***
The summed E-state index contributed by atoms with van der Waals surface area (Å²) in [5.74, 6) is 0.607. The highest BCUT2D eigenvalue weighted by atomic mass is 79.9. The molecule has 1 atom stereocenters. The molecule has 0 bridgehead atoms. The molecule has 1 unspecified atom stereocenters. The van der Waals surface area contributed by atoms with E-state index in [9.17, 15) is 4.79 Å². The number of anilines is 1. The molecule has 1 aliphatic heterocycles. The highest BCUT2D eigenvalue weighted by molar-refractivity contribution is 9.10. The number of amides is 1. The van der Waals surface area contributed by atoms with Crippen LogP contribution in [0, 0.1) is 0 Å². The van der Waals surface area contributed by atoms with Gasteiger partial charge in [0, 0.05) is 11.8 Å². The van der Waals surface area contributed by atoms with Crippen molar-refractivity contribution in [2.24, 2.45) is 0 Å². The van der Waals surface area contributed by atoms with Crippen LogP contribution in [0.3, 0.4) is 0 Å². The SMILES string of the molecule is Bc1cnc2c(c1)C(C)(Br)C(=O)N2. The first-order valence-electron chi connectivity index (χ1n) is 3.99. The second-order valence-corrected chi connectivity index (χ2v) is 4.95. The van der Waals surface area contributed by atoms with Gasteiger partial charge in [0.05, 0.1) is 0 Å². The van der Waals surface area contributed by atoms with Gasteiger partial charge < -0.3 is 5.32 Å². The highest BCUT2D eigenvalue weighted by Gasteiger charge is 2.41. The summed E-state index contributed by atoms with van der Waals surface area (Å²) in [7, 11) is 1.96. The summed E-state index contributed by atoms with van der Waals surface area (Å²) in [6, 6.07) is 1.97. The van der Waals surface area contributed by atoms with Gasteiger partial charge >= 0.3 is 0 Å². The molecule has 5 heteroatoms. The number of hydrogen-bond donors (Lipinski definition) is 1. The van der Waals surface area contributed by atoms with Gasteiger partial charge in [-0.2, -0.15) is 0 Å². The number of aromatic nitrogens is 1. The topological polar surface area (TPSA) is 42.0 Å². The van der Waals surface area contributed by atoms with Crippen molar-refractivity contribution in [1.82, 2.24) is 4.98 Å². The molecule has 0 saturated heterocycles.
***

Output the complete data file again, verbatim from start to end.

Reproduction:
The summed E-state index contributed by atoms with van der Waals surface area (Å²) in [5.74, 6) is 0.607. The highest BCUT2D eigenvalue weighted by atomic mass is 79.9. The molecule has 1 atom stereocenters. The molecule has 0 bridgehead atoms. The molecule has 1 unspecified atom stereocenters. The van der Waals surface area contributed by atoms with E-state index in [9.17, 15) is 4.79 Å². The number of anilines is 1. The molecule has 1 aliphatic heterocycles. The highest BCUT2D eigenvalue weighted by molar-refractivity contribution is 9.10. The number of amides is 1. The van der Waals surface area contributed by atoms with Crippen LogP contribution in [0, 0.1) is 0 Å². The van der Waals surface area contributed by atoms with Gasteiger partial charge in [0, 0.05) is 11.8 Å². The van der Waals surface area contributed by atoms with Crippen molar-refractivity contribution in [2.24, 2.45) is 0 Å². The van der Waals surface area contributed by atoms with Crippen LogP contribution in [0.3, 0.4) is 0 Å². The SMILES string of the molecule is Bc1cnc2c(c1)C(C)(Br)C(=O)N2. The first-order valence-electron chi connectivity index (χ1n) is 3.99. The second-order valence-corrected chi connectivity index (χ2v) is 4.95. The van der Waals surface area contributed by atoms with Gasteiger partial charge in [0.05, 0.1) is 0 Å². The van der Waals surface area contributed by atoms with Gasteiger partial charge < -0.3 is 5.32 Å². The highest BCUT2D eigenvalue weighted by Gasteiger charge is 2.41. The summed E-state index contributed by atoms with van der Waals surface area (Å²) in [7, 11) is 1.96. The summed E-state index contributed by atoms with van der Waals surface area (Å²) in [6, 6.07) is 1.97. The van der Waals surface area contributed by atoms with Gasteiger partial charge >= 0.3 is 0 Å². The molecule has 5 heteroatoms. The number of hydrogen-bond donors (Lipinski definition) is 1. The van der Waals surface area contributed by atoms with Gasteiger partial charge in [-0.2, -0.15) is 0 Å². The number of aromatic nitrogens is 1. The topological polar surface area (TPSA) is 42.0 Å². The van der Waals surface area contributed by atoms with Crippen molar-refractivity contribution in [1.82, 2.24) is 4.98 Å². The molecule has 0 saturated heterocycles.